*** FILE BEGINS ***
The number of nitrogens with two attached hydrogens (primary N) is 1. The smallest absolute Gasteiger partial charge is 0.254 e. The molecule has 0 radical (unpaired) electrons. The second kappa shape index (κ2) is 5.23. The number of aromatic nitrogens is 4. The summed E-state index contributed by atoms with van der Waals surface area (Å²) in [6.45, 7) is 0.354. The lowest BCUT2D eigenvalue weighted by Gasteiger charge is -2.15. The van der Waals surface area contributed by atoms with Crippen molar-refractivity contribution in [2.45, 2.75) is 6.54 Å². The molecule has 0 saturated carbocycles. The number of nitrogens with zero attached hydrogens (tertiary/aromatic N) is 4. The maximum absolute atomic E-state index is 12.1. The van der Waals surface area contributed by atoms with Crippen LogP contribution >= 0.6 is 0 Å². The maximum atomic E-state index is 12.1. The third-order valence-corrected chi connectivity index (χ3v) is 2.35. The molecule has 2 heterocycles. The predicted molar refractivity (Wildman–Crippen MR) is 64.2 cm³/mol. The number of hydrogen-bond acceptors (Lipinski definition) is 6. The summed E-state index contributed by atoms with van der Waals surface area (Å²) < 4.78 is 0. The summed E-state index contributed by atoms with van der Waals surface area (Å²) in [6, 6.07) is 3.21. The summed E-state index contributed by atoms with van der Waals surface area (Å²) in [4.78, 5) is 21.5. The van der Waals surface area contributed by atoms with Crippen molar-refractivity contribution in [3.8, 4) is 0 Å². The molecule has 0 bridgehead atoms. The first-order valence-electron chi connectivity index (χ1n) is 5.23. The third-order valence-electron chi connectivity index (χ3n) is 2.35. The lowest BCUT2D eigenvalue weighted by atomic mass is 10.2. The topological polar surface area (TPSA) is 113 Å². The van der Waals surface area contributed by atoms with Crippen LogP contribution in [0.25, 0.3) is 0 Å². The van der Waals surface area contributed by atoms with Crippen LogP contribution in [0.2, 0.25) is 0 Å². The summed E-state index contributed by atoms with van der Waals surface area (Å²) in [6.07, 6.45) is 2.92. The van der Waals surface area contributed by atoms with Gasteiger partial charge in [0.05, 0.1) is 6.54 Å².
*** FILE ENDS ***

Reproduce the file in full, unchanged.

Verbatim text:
The number of nitrogens with two attached hydrogens (primary N) is 1. The smallest absolute Gasteiger partial charge is 0.254 e. The molecule has 0 radical (unpaired) electrons. The second kappa shape index (κ2) is 5.23. The number of aromatic nitrogens is 4. The summed E-state index contributed by atoms with van der Waals surface area (Å²) in [6.45, 7) is 0.354. The lowest BCUT2D eigenvalue weighted by Gasteiger charge is -2.15. The van der Waals surface area contributed by atoms with Crippen molar-refractivity contribution in [2.45, 2.75) is 6.54 Å². The molecule has 0 saturated carbocycles. The number of nitrogens with zero attached hydrogens (tertiary/aromatic N) is 4. The maximum absolute atomic E-state index is 12.1. The van der Waals surface area contributed by atoms with Crippen LogP contribution >= 0.6 is 0 Å². The maximum atomic E-state index is 12.1. The third-order valence-corrected chi connectivity index (χ3v) is 2.35. The molecule has 2 heterocycles. The predicted molar refractivity (Wildman–Crippen MR) is 64.2 cm³/mol. The number of hydrogen-bond acceptors (Lipinski definition) is 6. The summed E-state index contributed by atoms with van der Waals surface area (Å²) < 4.78 is 0. The summed E-state index contributed by atoms with van der Waals surface area (Å²) in [6, 6.07) is 3.21. The summed E-state index contributed by atoms with van der Waals surface area (Å²) in [4.78, 5) is 21.5. The van der Waals surface area contributed by atoms with Crippen molar-refractivity contribution in [3.8, 4) is 0 Å². The molecule has 0 bridgehead atoms. The first-order valence-electron chi connectivity index (χ1n) is 5.23. The third-order valence-electron chi connectivity index (χ3n) is 2.35. The lowest BCUT2D eigenvalue weighted by atomic mass is 10.2. The topological polar surface area (TPSA) is 113 Å². The van der Waals surface area contributed by atoms with Crippen LogP contribution in [0.25, 0.3) is 0 Å². The van der Waals surface area contributed by atoms with Crippen LogP contribution in [0.2, 0.25) is 0 Å². The summed E-state index contributed by atoms with van der Waals surface area (Å²) in [6.07, 6.45) is 2.92. The van der Waals surface area contributed by atoms with Gasteiger partial charge in [0.05, 0.1) is 6.54 Å².